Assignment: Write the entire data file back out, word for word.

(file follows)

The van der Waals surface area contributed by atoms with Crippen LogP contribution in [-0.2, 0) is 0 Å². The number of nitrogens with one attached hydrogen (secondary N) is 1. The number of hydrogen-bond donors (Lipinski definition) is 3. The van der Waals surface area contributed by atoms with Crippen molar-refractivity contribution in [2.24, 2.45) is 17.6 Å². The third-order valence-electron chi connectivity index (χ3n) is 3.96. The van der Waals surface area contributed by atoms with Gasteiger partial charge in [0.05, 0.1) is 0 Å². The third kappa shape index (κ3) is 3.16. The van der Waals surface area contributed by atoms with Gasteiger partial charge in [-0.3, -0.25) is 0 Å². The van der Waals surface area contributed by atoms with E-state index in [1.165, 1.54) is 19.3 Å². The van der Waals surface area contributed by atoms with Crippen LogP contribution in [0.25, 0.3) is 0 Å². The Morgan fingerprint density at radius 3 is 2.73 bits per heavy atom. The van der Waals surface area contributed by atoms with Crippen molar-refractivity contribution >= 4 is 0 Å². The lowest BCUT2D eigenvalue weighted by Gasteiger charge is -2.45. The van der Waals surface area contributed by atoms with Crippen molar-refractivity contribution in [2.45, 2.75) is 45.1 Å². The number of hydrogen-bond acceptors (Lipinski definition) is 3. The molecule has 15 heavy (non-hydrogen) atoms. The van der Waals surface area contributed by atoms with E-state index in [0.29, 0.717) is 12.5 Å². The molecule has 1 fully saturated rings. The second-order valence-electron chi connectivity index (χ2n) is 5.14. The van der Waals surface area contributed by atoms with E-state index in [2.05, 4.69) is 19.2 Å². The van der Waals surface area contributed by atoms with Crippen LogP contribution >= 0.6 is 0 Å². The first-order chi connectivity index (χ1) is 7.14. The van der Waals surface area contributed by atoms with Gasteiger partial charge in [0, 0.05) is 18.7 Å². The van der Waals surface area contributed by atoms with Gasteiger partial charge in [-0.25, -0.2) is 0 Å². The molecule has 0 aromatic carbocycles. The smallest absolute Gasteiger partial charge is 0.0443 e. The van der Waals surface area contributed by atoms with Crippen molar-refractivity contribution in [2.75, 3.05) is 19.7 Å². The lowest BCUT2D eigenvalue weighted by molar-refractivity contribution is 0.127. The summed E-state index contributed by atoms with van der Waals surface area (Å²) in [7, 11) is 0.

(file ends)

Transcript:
The van der Waals surface area contributed by atoms with Crippen LogP contribution in [-0.2, 0) is 0 Å². The number of nitrogens with one attached hydrogen (secondary N) is 1. The number of hydrogen-bond donors (Lipinski definition) is 3. The van der Waals surface area contributed by atoms with Crippen molar-refractivity contribution in [2.24, 2.45) is 17.6 Å². The third-order valence-electron chi connectivity index (χ3n) is 3.96. The van der Waals surface area contributed by atoms with Gasteiger partial charge in [0.05, 0.1) is 0 Å². The third kappa shape index (κ3) is 3.16. The van der Waals surface area contributed by atoms with Gasteiger partial charge in [-0.3, -0.25) is 0 Å². The van der Waals surface area contributed by atoms with E-state index in [1.165, 1.54) is 19.3 Å². The van der Waals surface area contributed by atoms with Crippen LogP contribution in [0.25, 0.3) is 0 Å². The Morgan fingerprint density at radius 3 is 2.73 bits per heavy atom. The van der Waals surface area contributed by atoms with Crippen molar-refractivity contribution >= 4 is 0 Å². The lowest BCUT2D eigenvalue weighted by Gasteiger charge is -2.45. The van der Waals surface area contributed by atoms with Crippen molar-refractivity contribution in [2.45, 2.75) is 45.1 Å². The number of hydrogen-bond acceptors (Lipinski definition) is 3. The molecule has 15 heavy (non-hydrogen) atoms. The van der Waals surface area contributed by atoms with E-state index in [0.29, 0.717) is 12.5 Å². The molecule has 1 fully saturated rings. The second-order valence-electron chi connectivity index (χ2n) is 5.14. The van der Waals surface area contributed by atoms with E-state index in [2.05, 4.69) is 19.2 Å². The van der Waals surface area contributed by atoms with Crippen LogP contribution >= 0.6 is 0 Å². The first-order chi connectivity index (χ1) is 7.14. The van der Waals surface area contributed by atoms with Gasteiger partial charge in [0, 0.05) is 18.7 Å². The van der Waals surface area contributed by atoms with Gasteiger partial charge in [-0.25, -0.2) is 0 Å². The molecule has 0 aromatic carbocycles. The smallest absolute Gasteiger partial charge is 0.0443 e. The van der Waals surface area contributed by atoms with Crippen molar-refractivity contribution in [2.75, 3.05) is 19.7 Å². The lowest BCUT2D eigenvalue weighted by molar-refractivity contribution is 0.127. The summed E-state index contributed by atoms with van der Waals surface area (Å²) in [7, 11) is 0.